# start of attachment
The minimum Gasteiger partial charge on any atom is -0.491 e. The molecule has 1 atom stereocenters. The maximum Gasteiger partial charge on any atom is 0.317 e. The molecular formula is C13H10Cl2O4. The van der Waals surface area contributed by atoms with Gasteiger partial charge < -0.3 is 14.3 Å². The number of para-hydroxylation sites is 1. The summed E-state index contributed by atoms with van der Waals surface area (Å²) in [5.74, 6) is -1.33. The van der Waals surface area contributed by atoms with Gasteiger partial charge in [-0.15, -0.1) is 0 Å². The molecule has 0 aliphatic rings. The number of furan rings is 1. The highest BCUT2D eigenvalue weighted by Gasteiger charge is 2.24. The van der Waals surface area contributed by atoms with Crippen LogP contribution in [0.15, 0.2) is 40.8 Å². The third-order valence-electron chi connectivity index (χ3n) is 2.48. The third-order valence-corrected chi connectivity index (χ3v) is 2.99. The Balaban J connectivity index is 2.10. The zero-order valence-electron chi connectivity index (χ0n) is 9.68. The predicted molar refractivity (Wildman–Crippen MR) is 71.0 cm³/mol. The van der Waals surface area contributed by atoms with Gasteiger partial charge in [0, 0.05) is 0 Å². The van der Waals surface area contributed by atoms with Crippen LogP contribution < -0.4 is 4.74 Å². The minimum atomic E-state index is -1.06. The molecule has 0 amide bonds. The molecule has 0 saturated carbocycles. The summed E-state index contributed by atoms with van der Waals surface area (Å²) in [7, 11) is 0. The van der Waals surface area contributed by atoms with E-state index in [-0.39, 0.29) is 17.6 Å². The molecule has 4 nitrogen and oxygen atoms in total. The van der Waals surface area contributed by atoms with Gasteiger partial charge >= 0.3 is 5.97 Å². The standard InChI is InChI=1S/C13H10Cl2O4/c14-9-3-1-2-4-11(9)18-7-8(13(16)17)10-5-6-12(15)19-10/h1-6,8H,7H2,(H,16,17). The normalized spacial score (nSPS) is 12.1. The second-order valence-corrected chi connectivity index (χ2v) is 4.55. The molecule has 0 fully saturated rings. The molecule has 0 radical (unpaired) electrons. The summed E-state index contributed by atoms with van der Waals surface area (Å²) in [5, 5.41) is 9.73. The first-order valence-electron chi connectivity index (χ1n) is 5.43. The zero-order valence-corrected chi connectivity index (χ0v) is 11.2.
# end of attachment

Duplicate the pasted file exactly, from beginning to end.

The minimum Gasteiger partial charge on any atom is -0.491 e. The molecule has 1 atom stereocenters. The maximum Gasteiger partial charge on any atom is 0.317 e. The molecular formula is C13H10Cl2O4. The van der Waals surface area contributed by atoms with Gasteiger partial charge < -0.3 is 14.3 Å². The number of para-hydroxylation sites is 1. The summed E-state index contributed by atoms with van der Waals surface area (Å²) in [5.74, 6) is -1.33. The van der Waals surface area contributed by atoms with Gasteiger partial charge in [-0.15, -0.1) is 0 Å². The molecule has 0 aliphatic rings. The number of furan rings is 1. The highest BCUT2D eigenvalue weighted by Gasteiger charge is 2.24. The van der Waals surface area contributed by atoms with Crippen LogP contribution in [0.15, 0.2) is 40.8 Å². The third-order valence-electron chi connectivity index (χ3n) is 2.48. The third-order valence-corrected chi connectivity index (χ3v) is 2.99. The Balaban J connectivity index is 2.10. The zero-order valence-electron chi connectivity index (χ0n) is 9.68. The predicted molar refractivity (Wildman–Crippen MR) is 71.0 cm³/mol. The van der Waals surface area contributed by atoms with Gasteiger partial charge in [0, 0.05) is 0 Å². The van der Waals surface area contributed by atoms with Crippen LogP contribution < -0.4 is 4.74 Å². The minimum atomic E-state index is -1.06. The molecule has 0 amide bonds. The molecule has 0 saturated carbocycles. The summed E-state index contributed by atoms with van der Waals surface area (Å²) in [7, 11) is 0. The van der Waals surface area contributed by atoms with E-state index in [-0.39, 0.29) is 17.6 Å². The molecule has 4 nitrogen and oxygen atoms in total. The van der Waals surface area contributed by atoms with Gasteiger partial charge >= 0.3 is 5.97 Å². The standard InChI is InChI=1S/C13H10Cl2O4/c14-9-3-1-2-4-11(9)18-7-8(13(16)17)10-5-6-12(15)19-10/h1-6,8H,7H2,(H,16,17). The normalized spacial score (nSPS) is 12.1. The second-order valence-corrected chi connectivity index (χ2v) is 4.55. The molecule has 0 fully saturated rings. The molecule has 0 radical (unpaired) electrons. The summed E-state index contributed by atoms with van der Waals surface area (Å²) in [5, 5.41) is 9.73. The first-order valence-electron chi connectivity index (χ1n) is 5.43. The zero-order valence-corrected chi connectivity index (χ0v) is 11.2.